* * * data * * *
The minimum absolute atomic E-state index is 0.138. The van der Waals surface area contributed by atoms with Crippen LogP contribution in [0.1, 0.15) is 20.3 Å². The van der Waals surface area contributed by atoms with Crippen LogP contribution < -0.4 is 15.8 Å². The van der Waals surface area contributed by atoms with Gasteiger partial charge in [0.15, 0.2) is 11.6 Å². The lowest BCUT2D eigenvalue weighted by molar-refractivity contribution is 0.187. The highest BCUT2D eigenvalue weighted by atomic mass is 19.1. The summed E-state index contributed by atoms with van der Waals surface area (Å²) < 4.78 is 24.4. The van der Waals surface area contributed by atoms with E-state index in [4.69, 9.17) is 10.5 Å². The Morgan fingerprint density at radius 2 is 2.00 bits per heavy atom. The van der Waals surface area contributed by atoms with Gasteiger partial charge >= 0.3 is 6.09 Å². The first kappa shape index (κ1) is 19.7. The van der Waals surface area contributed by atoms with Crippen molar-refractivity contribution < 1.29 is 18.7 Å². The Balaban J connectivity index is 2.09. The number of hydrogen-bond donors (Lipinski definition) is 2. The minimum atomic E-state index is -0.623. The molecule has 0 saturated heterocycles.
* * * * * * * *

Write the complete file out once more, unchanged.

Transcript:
The minimum absolute atomic E-state index is 0.138. The van der Waals surface area contributed by atoms with Crippen LogP contribution in [0.1, 0.15) is 20.3 Å². The van der Waals surface area contributed by atoms with Crippen LogP contribution < -0.4 is 15.8 Å². The van der Waals surface area contributed by atoms with Gasteiger partial charge in [0.15, 0.2) is 11.6 Å². The lowest BCUT2D eigenvalue weighted by molar-refractivity contribution is 0.187. The highest BCUT2D eigenvalue weighted by atomic mass is 19.1. The summed E-state index contributed by atoms with van der Waals surface area (Å²) < 4.78 is 24.4. The van der Waals surface area contributed by atoms with E-state index in [4.69, 9.17) is 10.5 Å². The Morgan fingerprint density at radius 2 is 2.00 bits per heavy atom. The van der Waals surface area contributed by atoms with Gasteiger partial charge >= 0.3 is 6.09 Å². The first kappa shape index (κ1) is 19.7. The van der Waals surface area contributed by atoms with Crippen molar-refractivity contribution < 1.29 is 18.7 Å². The Balaban J connectivity index is 2.09. The number of hydrogen-bond donors (Lipinski definition) is 2. The minimum atomic E-state index is -0.623. The molecule has 0 saturated heterocycles.